Early the next afternoon Rose stood by the batting cage and said, "Within a week I've learned everything about baseball that you have to know. One week ago I was the happiest I had ever been when Johnny Bench hit that home run and we beat Pittsburgh to win the National League pennant. I never felt so rotten, so low as I did after losing the game last night. Wait a minute. What the hell, the Yankees were down to Milwaukee three games to one in 1958 and won, didn't they?"
After the Reds completed batting practice, they walked into the clubhouse and started throwing things around. They threw garbage pails, ashtrays, cans, clothes, sand, mud, gloves. But they still had to hit Catfish Hunter, now ready for Game Live after winning Game Two, and Hunter doesn't throw anything as large as a garbage pail.
Still, Rose hit Hunter's first pitch of the game over the fence in right field. Of such things are leaders made. But in the second the implausible Tenace got Homer No. 4. He lifted it to the carry-out area in left with two on to give the A's all the runs they should have needed with Hunter pitching—not to mention a niche in history for Tenace beside immortals with names like Ruth and Gehrig. No one has ever hit more than four Series home runs. Menke found virtually the same spot in the fourth inning for Cincinnati and somehow, after failing to produce a single homer in 127 times at bat, Cincinnati now had two in four innings. Hunter was struggling. He made a terrible mistake by walking Joe Morgan in the fifth. Although the Reds were behind 4-2, Morgan lit off for second on the next pitch and Tolan's single brought him all the way home with the third Red run.
Morgan was walked again to start the eighth inning. He stole second and scored on a hit by Tolan to tie the game. It was in the ninth that Rose singled in what was to be the winning run. Up came the A's, trailing 5-4 and not at all eager to go back to Cincinnati. Tenace walked, and Odom, a speedball, went in to run for him. After a bunt failed, Dave Duncan singled to left and the A's had the tying run at third base. Bert Campaneris lifted a foul fly ball behind first and Morgan raced over to catch it, pivoting for an angle to throw home should Odom be foolish enough to tag up and go. Odom was. Bench extended his left leg to block the plate as Odom slid hard. Not hard enough. End of game. Hello again, Cincinnati.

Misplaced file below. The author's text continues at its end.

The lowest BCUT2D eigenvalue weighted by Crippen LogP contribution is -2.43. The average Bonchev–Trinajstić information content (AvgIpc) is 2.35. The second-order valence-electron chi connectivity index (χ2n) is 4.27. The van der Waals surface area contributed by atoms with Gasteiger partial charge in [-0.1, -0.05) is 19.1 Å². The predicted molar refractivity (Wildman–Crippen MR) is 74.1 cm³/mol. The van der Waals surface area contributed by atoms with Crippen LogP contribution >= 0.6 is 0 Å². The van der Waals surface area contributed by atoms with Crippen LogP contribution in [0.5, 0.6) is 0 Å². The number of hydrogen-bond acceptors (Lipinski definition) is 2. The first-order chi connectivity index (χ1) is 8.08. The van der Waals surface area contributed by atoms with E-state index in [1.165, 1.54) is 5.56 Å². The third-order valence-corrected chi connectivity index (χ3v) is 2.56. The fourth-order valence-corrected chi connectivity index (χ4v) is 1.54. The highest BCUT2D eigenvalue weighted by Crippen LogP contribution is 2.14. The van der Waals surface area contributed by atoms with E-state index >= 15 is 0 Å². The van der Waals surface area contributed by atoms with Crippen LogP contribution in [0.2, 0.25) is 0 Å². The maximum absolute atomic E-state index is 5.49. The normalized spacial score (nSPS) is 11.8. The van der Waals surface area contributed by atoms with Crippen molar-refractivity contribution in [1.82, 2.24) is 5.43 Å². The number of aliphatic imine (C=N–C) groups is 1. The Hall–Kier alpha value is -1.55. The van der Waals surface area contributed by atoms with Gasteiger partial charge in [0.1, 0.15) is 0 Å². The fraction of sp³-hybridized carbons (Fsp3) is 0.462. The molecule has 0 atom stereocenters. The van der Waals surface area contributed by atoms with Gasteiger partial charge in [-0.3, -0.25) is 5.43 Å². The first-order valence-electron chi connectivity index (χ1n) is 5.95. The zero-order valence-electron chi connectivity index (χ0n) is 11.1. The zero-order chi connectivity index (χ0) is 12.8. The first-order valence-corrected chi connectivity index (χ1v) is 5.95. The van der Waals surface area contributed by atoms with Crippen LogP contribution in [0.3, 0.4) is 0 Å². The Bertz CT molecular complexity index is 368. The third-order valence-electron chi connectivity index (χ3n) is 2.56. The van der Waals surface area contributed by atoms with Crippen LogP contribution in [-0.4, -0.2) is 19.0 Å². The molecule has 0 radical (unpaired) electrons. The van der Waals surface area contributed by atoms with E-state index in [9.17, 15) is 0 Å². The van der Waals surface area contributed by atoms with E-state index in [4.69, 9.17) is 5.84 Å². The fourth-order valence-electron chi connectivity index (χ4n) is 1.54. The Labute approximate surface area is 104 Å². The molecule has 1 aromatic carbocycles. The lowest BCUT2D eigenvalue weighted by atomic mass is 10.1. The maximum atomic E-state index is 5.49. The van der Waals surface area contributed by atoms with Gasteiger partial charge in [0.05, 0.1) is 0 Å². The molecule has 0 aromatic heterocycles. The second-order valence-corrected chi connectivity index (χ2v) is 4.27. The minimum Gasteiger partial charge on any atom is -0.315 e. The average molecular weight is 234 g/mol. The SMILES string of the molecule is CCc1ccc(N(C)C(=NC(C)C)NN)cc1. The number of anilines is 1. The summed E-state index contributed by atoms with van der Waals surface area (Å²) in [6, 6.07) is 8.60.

Why was a travel day used to go West but not when the teams were coming East? Silly question. Television, of course, is the answer to that one. And so baseball was put in a position of delivering tired players to a crucial game in the sport's premier event. Commissioner Bowie Kuhn shed no visible tear. Is there any doubt who pulleth Bowie's strings?
And forthwith the world's swiftest sleepwalkers began rattling around Riverfront Stadium like a relay team, as Gary Nolan hooked up with Vida Blue in Game Six. The giant scoreboard in center flashed the words as the fans sang, 'The whole town's batty about Cincinnati...."
Bench, the man who had sung it best, got a homer and his only RBI simultaneously in the fourth inning to put the Reds ahead 1-0. Hal McRae, in the lineup because he hits fastballs well—the kind Blue serves—cracked a tremendous double high off the center-field wall in the fifth inning and eventually scored on a sacrifice fly by Dave Concepcion. And then the Reds hit and ran and stole and in general drove the A's crazy, eventually winning 8-1.
As in previous games there was some contentiousness on both sides. The A's did not like the way the Reds were taking liberties with their pitchers and catchers. Sal Bando slapped a hard tag on Tolan at one point, and Bobby heard familiar noises coming from the Oakland bench. When Williams was asked if a great deal of bench-jockeying had been going on, he answered, "Not really. It has been a pretty peaceful Series—up until tomorrow."
Once again the sleeping man, Billingham, woke up to face Odom, the one who does not sleep, in Sunday's decider. Both pitched well but Oakland got a strange run in the first inning when Tolan misplayed a line drive into a three-base error, and Tenace—playing first now—bounced to third only to have the ball leap off the edge of the artificial infield for a run-scoring single. Tenace also drove home Oakland's second run in the sixth inning, tying the score 2-2, and was removed for pinch runner Lewis. "I couldn't believe I was coming out," said Tenace later. Neither could most of the rest of the nation. Bye-bye any chance for Homer No. 5.
But by now home runs were of less importance than getting somebody home with the particular run. Lewis scored it on a double beyond Tolan by Sal Bando, and not even one final Red rally could bring Cincinnati even.